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Only seven states require regular testing of residents or staff.
This story originally appeared on Stateline.
Residents and staff at long-term care facilities make up nearly 45% of U.S. coronavirus-related deaths. And yet testing — widely considered to be the most important element of stopping the spread of the virus — falls far short of what experts say is needed.
Only seven states — Connecticut, Maryland, Louisiana, New Hampshire, New Mexico and New York — have ongoing, required testing of residents, staff or both.
“What we’ve done in testing in nursing homes and assisted living is a total disaster,” said Brian Lee, director of Families for Better Care, a nursing home advocacy group, and a former long-term care ombudsman in Florida.
“No one is getting it right. No one. Not a single state. Our nation gets a failing grade in testing in nursing homes.”
In May, the Centers for Medicare and Medicaid Services recommended that long-term care facilities test staff and residents weekly but largely left states on their own to carry it out. In 32 states, at least one round of testing of all long-term care residents and staff has been mandated. In four others, only staff testing has been required.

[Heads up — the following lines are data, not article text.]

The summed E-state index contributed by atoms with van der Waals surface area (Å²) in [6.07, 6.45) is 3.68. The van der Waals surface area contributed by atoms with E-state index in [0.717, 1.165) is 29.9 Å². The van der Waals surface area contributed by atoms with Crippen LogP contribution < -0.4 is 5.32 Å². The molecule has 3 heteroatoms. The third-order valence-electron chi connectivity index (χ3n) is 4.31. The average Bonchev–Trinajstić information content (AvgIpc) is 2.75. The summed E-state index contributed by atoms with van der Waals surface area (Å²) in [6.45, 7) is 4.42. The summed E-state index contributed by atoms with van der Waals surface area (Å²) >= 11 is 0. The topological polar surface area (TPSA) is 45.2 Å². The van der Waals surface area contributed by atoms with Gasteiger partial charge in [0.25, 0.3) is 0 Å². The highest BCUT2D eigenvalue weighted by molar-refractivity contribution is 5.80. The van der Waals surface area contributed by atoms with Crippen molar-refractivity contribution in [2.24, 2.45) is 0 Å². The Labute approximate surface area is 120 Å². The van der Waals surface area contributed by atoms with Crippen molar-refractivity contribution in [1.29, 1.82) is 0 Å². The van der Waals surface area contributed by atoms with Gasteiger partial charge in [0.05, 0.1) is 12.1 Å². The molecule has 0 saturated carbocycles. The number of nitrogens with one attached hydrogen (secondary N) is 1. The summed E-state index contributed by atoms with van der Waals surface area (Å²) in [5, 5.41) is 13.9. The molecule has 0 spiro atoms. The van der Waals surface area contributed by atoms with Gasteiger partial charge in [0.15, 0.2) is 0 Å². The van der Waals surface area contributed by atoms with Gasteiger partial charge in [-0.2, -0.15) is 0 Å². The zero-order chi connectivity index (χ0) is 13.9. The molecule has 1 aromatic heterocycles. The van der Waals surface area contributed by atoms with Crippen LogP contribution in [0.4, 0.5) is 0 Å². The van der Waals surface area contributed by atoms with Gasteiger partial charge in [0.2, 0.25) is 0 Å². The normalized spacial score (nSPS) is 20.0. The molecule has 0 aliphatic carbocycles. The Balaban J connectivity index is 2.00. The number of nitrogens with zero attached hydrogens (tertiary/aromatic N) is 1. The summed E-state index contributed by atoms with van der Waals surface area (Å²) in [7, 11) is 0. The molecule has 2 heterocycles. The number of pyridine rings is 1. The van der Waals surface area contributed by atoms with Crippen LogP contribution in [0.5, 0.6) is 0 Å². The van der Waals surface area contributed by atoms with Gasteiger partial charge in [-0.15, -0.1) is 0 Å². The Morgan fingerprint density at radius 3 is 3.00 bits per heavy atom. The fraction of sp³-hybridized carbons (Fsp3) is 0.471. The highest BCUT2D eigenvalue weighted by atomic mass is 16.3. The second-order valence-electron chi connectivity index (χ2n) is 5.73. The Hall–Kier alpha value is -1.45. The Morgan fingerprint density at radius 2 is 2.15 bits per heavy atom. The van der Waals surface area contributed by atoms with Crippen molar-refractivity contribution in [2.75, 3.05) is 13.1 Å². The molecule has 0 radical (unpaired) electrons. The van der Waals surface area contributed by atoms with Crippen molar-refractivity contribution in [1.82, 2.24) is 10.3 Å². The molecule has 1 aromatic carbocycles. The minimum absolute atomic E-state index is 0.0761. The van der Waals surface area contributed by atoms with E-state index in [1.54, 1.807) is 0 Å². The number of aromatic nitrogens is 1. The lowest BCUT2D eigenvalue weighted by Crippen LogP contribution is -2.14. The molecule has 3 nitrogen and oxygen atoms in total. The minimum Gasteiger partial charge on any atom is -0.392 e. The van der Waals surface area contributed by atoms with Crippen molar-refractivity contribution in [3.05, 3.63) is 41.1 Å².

But a negative test result is useful only for a few days, and many infected people are asymptomatic, so testing should be repeated to get a true sense of the virus’ spread, experts say. Facilities also face delays in getting results back, which further hampers efforts to protect the vulnerable population.
“We knew early on, before the virus even came to this country, that people over 80 with pre-existing conditions were most susceptible,” said Dr. David Gifford, chief medical officer of the American Health Care Association/National Center for Assisted Living. The Washington, D.C.-based group of affiliated state organizations represents more than 14,000 long-term care facilities.
“That’s who we take care of,” he said. “We’ve been asking for testing.”
As a new surge of cases afflicts the country, leaders of long-term care facilities worry it will hurt their residents.
“Academic research shows with an increase in community spread you see potential for spread into a facility,” said Kevin Warren, president and CEO of the Texas Health Care Association.
In Texas, residents have been ordered to stay in their facilities without visitors for 18 weeks and counting, Warren said. But staff have families to care for and errands to run, and community spread puts them at greater risk of infection.
On top of that, the American Laboratory Association recently said member labs reported delayed turnaround times because of rising demand for tests in the South, Southwest and West.
Those delays carry over into long-term care. Of roughly 1,400 American Health Care Association and National Center for Assisted Living members surveyed at the end of June, more than half reported problems with lab processing of tests. Over 60% said results are taking up to four days, and nearly a quarter said results take five days or longer.